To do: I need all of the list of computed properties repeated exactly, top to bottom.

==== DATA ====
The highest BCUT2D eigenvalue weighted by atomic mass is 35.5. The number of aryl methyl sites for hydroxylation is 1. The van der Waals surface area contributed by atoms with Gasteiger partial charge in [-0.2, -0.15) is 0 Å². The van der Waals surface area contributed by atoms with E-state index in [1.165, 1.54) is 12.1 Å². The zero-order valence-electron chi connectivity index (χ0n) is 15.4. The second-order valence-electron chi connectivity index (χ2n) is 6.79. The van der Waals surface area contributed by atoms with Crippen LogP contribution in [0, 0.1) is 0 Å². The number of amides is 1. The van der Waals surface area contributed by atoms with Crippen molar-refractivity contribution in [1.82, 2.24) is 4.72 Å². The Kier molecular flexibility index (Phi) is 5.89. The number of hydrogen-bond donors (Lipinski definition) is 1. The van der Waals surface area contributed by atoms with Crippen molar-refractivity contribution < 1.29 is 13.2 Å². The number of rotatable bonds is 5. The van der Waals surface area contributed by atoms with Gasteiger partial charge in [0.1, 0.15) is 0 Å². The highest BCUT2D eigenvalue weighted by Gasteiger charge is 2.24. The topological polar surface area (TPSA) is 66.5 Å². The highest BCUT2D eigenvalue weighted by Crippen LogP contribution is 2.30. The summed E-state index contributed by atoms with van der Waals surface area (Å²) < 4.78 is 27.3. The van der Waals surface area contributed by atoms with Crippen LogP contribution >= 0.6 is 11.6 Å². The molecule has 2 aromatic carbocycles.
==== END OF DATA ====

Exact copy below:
The highest BCUT2D eigenvalue weighted by atomic mass is 35.5. The number of aryl methyl sites for hydroxylation is 1. The van der Waals surface area contributed by atoms with Gasteiger partial charge in [-0.2, -0.15) is 0 Å². The van der Waals surface area contributed by atoms with E-state index in [1.165, 1.54) is 12.1 Å². The zero-order valence-electron chi connectivity index (χ0n) is 15.4. The second-order valence-electron chi connectivity index (χ2n) is 6.79. The van der Waals surface area contributed by atoms with Crippen LogP contribution in [0, 0.1) is 0 Å². The number of amides is 1. The van der Waals surface area contributed by atoms with Crippen molar-refractivity contribution in [1.82, 2.24) is 4.72 Å². The Kier molecular flexibility index (Phi) is 5.89. The number of hydrogen-bond donors (Lipinski definition) is 1. The van der Waals surface area contributed by atoms with Crippen molar-refractivity contribution < 1.29 is 13.2 Å². The number of rotatable bonds is 5. The van der Waals surface area contributed by atoms with Gasteiger partial charge in [0.1, 0.15) is 0 Å². The highest BCUT2D eigenvalue weighted by Gasteiger charge is 2.24. The topological polar surface area (TPSA) is 66.5 Å². The highest BCUT2D eigenvalue weighted by Crippen LogP contribution is 2.30. The summed E-state index contributed by atoms with van der Waals surface area (Å²) < 4.78 is 27.3. The van der Waals surface area contributed by atoms with Crippen LogP contribution >= 0.6 is 11.6 Å². The molecule has 2 aromatic carbocycles.